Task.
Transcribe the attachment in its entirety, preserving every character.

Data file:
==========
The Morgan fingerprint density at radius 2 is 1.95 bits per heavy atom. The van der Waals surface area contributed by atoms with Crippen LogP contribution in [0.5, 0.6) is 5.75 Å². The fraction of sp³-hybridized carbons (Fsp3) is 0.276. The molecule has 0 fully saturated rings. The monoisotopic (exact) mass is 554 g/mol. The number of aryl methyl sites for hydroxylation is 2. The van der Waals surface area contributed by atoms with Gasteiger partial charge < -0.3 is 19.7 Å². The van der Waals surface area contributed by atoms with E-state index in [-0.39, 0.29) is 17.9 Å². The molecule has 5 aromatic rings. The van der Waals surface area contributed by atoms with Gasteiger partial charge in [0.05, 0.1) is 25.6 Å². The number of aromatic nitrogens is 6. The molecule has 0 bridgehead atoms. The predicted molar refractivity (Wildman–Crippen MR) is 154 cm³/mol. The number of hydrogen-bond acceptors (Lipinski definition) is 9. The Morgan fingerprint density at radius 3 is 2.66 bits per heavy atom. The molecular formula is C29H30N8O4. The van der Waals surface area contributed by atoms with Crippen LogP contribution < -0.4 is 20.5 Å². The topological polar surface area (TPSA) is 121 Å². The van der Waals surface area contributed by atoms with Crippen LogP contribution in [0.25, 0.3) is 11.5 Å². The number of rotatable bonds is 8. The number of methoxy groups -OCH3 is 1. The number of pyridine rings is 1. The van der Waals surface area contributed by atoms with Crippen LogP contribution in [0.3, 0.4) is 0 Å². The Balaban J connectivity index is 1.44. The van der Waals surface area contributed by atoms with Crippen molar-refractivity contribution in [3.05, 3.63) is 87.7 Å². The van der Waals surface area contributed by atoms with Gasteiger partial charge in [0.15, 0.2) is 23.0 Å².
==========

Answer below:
The Morgan fingerprint density at radius 2 is 1.95 bits per heavy atom. The van der Waals surface area contributed by atoms with Crippen LogP contribution in [0.5, 0.6) is 5.75 Å². The fraction of sp³-hybridized carbons (Fsp3) is 0.276. The molecule has 0 fully saturated rings. The monoisotopic (exact) mass is 554 g/mol. The number of aryl methyl sites for hydroxylation is 2. The van der Waals surface area contributed by atoms with Gasteiger partial charge < -0.3 is 19.7 Å². The van der Waals surface area contributed by atoms with E-state index in [-0.39, 0.29) is 17.9 Å². The molecule has 5 aromatic rings. The van der Waals surface area contributed by atoms with Gasteiger partial charge in [0.05, 0.1) is 25.6 Å². The number of aromatic nitrogens is 6. The molecule has 0 bridgehead atoms. The predicted molar refractivity (Wildman–Crippen MR) is 154 cm³/mol. The number of hydrogen-bond acceptors (Lipinski definition) is 9. The Morgan fingerprint density at radius 3 is 2.66 bits per heavy atom. The molecular formula is C29H30N8O4. The van der Waals surface area contributed by atoms with Crippen LogP contribution < -0.4 is 20.5 Å². The topological polar surface area (TPSA) is 121 Å². The van der Waals surface area contributed by atoms with Crippen LogP contribution in [0.25, 0.3) is 11.5 Å². The number of rotatable bonds is 8. The number of methoxy groups -OCH3 is 1. The number of pyridine rings is 1. The van der Waals surface area contributed by atoms with Crippen LogP contribution in [0.3, 0.4) is 0 Å². The Balaban J connectivity index is 1.44. The van der Waals surface area contributed by atoms with Crippen molar-refractivity contribution in [3.05, 3.63) is 87.7 Å². The van der Waals surface area contributed by atoms with Gasteiger partial charge in [0.15, 0.2) is 23.0 Å².